I had a PSA of 9 with a 4+3 prior to surgery. My prostate was 90 grams, the cancer was 3 grams. The cancer was in the lower right below the pelvic bone near the nerve bundles. The cancer was not near the margins of the prostate. Dr. Porter was able to spare my nerve bundles. The pathology report after surgery downgraded me to a 3+4. PSA levels are now undetectable.

The normal pattern and position of a 12 needle biopsy would not have found my cancer, because the cancer was located much lower. An additional 7 needles were added to the 12, and consequently cancer was detected.

7 additional needles were used, because an initial MRI had been taken and it showed a tumor in that area. However, the tumor was a benign fibroid tumor. I should add that an MRI prior to biopsy is not usual, but my wife and I were leaving the US indefinitely for our home in Chile in a few days. So, my doctor ordered an MRI before we cancelled our tickets.

So it was indeed a great deal of luck that my cancer was found.

As far as urinating goes: I have had control as soon as I removed the catheter. This I am told is unusual. I was surprised that I did not have more trouble. I wore light pads for 2 months anyway. There is a feeling of urgency, and there were two times in which I lost some control and dribbled a little.

As far as sexual climax goes, I have not tried any devices or drugs. I have had erections starting in the third week. With the prostate gone, there is no ejaculate. Oral stimulation to reach a climax works well. The first one was like an electrical shock and was painful. The second was better. A few months later, with a little creativity and flexibility, sex for both of us is very satisfying but a somewhat different experience. I am very fortunate to have a best friend and lover of 50 years.

As far as the recovery pain. The first three days were really bad. Dr. Porter said narcotics would slow the healing process, so I took Tylenol only to go to sleep for several hours, then wake up from pain. Next two hours walk around but not too much, sit down, eat just a little; easily digestible food is necessary. Empty the bag, wait for the pain meds to work, go to sleep. The fourth day, I was able to sleep a full 8 hours and have a normal day.

The first couple days, there was a great deal of reference pain in my shoulders from the CO2 gas used during the operation. This was a total surprise to me. The pain in my shoulders was very intense. I had not heard about the use of CO2 gas to inflate the body for laparoscopic surgery.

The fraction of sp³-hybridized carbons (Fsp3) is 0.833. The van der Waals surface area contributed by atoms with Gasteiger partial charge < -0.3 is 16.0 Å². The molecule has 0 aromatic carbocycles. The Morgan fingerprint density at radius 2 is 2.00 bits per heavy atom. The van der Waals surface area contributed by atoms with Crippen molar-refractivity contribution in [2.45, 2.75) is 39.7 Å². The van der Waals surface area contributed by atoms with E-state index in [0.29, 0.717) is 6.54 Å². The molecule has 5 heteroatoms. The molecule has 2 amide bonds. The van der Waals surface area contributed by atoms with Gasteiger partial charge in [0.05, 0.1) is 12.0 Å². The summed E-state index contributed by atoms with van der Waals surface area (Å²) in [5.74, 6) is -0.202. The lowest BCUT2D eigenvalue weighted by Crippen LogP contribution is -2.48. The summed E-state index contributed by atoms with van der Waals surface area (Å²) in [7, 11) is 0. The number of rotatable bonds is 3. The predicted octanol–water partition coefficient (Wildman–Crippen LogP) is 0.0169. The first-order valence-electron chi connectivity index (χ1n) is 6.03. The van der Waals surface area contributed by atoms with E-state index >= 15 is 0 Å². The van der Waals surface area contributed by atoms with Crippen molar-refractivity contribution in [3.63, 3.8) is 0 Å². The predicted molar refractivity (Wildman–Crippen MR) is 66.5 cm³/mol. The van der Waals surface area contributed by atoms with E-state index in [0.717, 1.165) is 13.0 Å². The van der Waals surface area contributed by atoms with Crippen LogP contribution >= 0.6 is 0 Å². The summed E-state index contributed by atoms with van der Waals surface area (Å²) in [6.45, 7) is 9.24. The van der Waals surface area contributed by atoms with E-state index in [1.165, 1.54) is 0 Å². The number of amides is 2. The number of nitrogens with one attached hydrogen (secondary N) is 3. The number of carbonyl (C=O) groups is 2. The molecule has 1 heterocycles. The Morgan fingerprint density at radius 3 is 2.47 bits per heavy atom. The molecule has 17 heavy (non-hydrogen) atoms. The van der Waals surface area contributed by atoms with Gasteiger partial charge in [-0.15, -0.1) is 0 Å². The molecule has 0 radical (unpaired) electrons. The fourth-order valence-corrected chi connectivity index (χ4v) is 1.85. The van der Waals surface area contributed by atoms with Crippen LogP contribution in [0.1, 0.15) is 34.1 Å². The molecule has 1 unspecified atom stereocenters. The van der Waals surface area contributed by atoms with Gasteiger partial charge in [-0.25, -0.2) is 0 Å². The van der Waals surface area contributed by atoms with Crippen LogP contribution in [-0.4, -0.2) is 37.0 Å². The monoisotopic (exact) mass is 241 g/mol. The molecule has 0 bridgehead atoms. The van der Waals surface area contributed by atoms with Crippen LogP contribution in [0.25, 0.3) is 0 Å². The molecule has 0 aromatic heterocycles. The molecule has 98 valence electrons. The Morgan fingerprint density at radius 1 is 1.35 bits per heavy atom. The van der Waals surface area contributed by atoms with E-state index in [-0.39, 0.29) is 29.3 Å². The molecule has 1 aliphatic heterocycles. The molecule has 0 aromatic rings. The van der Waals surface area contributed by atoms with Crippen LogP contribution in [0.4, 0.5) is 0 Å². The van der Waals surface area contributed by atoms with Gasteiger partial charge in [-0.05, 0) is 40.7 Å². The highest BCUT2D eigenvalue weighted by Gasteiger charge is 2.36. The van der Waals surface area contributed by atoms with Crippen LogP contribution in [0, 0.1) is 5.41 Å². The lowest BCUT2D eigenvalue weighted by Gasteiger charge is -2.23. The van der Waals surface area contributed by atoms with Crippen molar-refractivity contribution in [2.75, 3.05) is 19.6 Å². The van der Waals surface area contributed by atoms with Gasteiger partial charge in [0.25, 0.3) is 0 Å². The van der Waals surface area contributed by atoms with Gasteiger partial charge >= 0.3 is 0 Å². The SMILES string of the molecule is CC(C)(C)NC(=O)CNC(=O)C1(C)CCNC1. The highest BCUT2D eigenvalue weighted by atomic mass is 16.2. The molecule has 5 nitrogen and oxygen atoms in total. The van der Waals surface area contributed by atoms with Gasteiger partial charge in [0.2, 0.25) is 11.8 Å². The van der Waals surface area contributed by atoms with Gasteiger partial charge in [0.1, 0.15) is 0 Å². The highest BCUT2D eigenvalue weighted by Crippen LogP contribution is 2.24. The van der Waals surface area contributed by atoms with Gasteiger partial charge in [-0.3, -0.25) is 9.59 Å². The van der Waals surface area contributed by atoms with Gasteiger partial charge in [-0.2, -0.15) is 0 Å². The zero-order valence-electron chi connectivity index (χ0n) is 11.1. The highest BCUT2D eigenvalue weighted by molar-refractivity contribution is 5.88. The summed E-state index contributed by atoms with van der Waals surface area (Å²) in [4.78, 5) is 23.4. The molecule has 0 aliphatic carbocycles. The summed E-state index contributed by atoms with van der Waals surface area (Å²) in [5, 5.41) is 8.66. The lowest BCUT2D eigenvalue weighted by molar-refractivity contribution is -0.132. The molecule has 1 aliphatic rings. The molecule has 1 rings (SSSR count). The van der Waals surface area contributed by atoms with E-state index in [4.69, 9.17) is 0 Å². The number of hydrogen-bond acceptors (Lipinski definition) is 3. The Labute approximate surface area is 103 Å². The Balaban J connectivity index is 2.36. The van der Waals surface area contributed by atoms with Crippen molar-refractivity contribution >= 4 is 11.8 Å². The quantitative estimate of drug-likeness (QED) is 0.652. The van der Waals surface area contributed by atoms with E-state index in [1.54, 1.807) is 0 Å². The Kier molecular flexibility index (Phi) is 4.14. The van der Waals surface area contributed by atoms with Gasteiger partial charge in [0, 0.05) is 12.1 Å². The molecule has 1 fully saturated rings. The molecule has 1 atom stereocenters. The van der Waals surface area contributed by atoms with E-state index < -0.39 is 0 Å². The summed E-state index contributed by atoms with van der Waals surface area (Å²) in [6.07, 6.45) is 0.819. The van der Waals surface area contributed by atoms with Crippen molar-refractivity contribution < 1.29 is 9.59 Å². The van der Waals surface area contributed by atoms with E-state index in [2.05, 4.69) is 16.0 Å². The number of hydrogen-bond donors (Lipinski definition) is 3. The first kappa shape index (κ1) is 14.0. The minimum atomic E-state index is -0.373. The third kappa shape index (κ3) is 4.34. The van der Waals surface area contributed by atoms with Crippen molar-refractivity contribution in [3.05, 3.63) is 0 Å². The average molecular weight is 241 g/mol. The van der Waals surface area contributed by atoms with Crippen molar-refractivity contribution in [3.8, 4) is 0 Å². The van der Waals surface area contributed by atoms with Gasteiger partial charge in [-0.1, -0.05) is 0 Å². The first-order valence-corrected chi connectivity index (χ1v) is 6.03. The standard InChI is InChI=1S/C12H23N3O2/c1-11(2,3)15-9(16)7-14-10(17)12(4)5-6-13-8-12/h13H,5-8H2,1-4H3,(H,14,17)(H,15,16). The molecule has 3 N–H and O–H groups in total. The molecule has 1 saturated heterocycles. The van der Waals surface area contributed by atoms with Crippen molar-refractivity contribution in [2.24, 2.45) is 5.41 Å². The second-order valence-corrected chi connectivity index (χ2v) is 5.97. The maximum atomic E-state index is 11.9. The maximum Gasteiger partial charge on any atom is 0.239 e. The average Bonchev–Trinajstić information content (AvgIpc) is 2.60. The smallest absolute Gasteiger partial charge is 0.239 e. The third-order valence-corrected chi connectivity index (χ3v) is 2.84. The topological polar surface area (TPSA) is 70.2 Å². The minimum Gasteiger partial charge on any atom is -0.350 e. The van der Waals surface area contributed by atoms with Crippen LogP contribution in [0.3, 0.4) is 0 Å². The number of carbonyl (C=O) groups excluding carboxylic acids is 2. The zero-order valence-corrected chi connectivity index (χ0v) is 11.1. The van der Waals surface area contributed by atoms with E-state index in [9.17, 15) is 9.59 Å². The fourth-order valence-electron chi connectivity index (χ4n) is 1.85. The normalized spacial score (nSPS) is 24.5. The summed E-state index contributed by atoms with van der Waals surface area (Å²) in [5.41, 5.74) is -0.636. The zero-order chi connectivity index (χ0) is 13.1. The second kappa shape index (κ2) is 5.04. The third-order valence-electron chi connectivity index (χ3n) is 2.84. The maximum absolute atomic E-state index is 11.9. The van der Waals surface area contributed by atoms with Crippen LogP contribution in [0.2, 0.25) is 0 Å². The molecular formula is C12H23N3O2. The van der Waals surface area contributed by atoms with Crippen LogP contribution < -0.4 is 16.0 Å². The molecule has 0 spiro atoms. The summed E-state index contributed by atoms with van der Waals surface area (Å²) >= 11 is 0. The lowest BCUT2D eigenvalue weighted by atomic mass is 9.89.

For me, there was no pain / burning from the catheter, though I have heard that is often the case.

Ok the big big surprise. It seems that the 90 gram prostate was perhaps causing problems with my intestinal process. I was leaking or weeping. That has stopped entirely. I had had a 16 mm kidney stone removed. My chemical balance was great, but I was passing only half the fluid I should. I had problems forcing myself to drink enough water. Now I can drink 8 glasses of water with no problem. It remains to be seen but perhaps the kidney stone problems will be no more and were caused by my enlarged prostate.

Ok what are we doing now. I was told not to lift over 15 to 16 pounds for the next 6 months. Well, we have moved back to Chile living in a small cabin in the Andes mountains. It is heated by a wood burning stove. Splitting wood to keep us warm and cook food. I think I have lifted 25 to 35 lbs but not carried such any distance. I do physical work most of an 8 hour day. It is work of my choosing, and I rotate from one task to another depending on how my body feels. Split a little wood, dig a little trench, saw a little wood. Repair a little siding, Take apart old wood, make wooden handles for all the tools without handles, set up large workshop and store wood inside the cabin.

A land of not so many toxins. In a month, you might see a contrail. The worries and pressures of politics are gone. The threat of nuclear war in this area is remote. Food security is good. The air is clean. The water is clean. Most importantly, we are privileged to care of a small native forest.

At 72, we are looking forward to our garden in the spring and living a lot longer here. Chile is a long long way from a lot of things.

Thank you YANANOW!

Carl's e-mail address is: carl AT applied3d.org (replace "AT" with "@")